I never set out to create a female empowerment brand. My parents were civil rights activists in the 1940’s before it became trendy in the 1960’s. They were a hell raising interracial couple (Mom was black and Catholic, Dad was white and Jewish) who fell in love and protested for integration as part of CORE, The Committee On Racial Equality. I learned much later that my dad had been arrested while attempting to integrate a night club, and was force fed with a feeding tube down his throat after he went on a hunger strike in prison. In 1950 they were married. My father was disowned by his parents for 30 years and my maternal grandmother was the only witness at their marriage. They were founders in a housing co-op for educated inter-racial couples for which they had to have state laws changed so that mixed race couples could live together.
This is a huge legacy to live with. I was educated at the best schools and given every opportunity to succeed but I was more attracted to commerce and fashion than the important weighty matters that were my legacy. This has always made me feel like an outsider in a family of outsiders. Instead of higher degrees, I got a BFA from an arts school and forged a career as a designer and merchant. I worked in corporate fashion and liked conforming to this new family, but under the surface I suffered fits and sparks of unspeakable rage. Sexism, racism, classism, ageism. I squashed what couldn’t be said until I could no more.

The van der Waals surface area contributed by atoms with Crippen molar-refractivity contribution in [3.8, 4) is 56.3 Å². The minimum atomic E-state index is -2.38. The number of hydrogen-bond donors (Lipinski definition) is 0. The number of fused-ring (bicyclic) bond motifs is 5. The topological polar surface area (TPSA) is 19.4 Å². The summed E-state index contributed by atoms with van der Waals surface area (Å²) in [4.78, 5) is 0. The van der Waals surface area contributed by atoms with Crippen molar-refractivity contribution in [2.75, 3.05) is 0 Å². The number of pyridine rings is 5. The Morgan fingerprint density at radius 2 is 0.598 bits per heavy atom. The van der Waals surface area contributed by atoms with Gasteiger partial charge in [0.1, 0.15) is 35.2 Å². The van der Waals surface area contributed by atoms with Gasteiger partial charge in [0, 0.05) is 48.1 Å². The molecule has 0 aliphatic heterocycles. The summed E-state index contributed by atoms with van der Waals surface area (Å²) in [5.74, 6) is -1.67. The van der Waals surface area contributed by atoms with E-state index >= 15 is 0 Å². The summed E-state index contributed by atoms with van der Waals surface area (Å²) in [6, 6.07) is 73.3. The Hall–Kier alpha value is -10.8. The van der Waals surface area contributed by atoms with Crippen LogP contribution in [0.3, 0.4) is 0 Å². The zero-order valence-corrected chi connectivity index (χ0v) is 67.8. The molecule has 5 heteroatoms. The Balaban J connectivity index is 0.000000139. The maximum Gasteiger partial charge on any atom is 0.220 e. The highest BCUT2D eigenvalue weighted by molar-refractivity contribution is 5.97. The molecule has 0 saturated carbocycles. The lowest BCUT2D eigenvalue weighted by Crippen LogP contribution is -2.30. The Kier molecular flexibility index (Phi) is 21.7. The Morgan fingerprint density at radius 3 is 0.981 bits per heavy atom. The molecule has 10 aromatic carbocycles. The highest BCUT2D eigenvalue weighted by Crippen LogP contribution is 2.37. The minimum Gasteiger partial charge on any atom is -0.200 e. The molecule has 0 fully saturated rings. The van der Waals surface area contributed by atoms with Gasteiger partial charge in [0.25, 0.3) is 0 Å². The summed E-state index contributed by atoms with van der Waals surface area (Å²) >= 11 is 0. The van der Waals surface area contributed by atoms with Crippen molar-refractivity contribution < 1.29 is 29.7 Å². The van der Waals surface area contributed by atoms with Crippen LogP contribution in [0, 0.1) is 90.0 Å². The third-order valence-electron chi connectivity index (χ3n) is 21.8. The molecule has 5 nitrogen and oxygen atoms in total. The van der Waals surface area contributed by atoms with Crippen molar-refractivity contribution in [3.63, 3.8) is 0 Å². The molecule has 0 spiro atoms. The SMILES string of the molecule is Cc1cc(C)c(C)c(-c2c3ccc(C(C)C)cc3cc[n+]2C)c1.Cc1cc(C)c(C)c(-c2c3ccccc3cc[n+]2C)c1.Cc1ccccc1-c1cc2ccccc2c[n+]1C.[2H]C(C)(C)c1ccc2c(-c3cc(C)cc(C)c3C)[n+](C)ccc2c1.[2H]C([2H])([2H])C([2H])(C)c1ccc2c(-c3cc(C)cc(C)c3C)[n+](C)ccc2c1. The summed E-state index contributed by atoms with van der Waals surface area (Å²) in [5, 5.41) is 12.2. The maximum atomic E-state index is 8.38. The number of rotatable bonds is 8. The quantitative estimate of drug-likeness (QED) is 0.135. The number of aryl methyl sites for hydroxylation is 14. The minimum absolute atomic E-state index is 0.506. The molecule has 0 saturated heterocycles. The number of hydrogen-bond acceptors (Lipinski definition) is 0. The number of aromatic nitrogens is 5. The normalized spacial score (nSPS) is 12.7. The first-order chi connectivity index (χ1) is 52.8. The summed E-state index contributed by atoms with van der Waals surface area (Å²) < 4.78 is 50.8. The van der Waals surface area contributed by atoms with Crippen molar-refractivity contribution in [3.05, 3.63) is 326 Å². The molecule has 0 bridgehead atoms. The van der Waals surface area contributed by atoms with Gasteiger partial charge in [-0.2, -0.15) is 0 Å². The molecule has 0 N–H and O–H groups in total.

I walked away from corporate fashion with the help of my coach and co-founder Breck. The transition has not always been easy. I have had to grow comfortable as a beginner, I have lived in fear (“What have I done!”), I’ve made mistakes and have wanted to give up many times as I forge this new life. At best, I work with a new creativity and freedom. At worst, I cower in fear and shame.
Rock Paper Scissors Vagina, Vagina Always Wins is a slogan Breck uses in his coaching. He said it in a group session at the beginning of the Me Too movement and it felt appropriate so I made a tee shirt and wore it to the next session. When we started the business to create a conversation about women leading with their unique strengths, RPSV became our slogan.
We now have a growing audience on Instagram which has become more important than selling tee shirts. I started this blog and started writing honestly about who I am rather than the packaged profile that I carefully curated in my old life. This is a time for people like me to express themselves freely.
Rock Paper Scissors Vagina – Vagina Always Wins has become my personal rally cry. Then I learned that Facebook and Google wouldn’t let me advertise the word Vagina. Vagina is a part of the female anatomy but it has been filled with shame in our society. Nice people don’t say that. That has added fuel to the fire. Now I wear my gear even more proudly even if people in my neighborhood assume I’m a lesbian or dirty or rude. My name is now associated with something outside the norm which I tried so hard to fit into and sometimes that is really hard for me. All I ever wanted was to be accepted like everybody else. I notice those days when I don’t wear the gear out of shame - because there are those days - and I realize I live with a duality about my own brand.
Today is International Women’s Day. I feel an obligation to participate to promote the brand. I can’t find anyone to go with me to the rally downtown. One of my friends said “you’ve become quite the activist” and I said “Not really, it’s part of my job now” and she replied “You have become an accidental activist”.
I try my best not to do anything out of implication or obligation, so instead of taking pictures of myself wearing a RPSV sweatshirt at the rally downtown for Instagram, I have decided to write. I am an accidental activist and there is no right or wrong way to express my activism.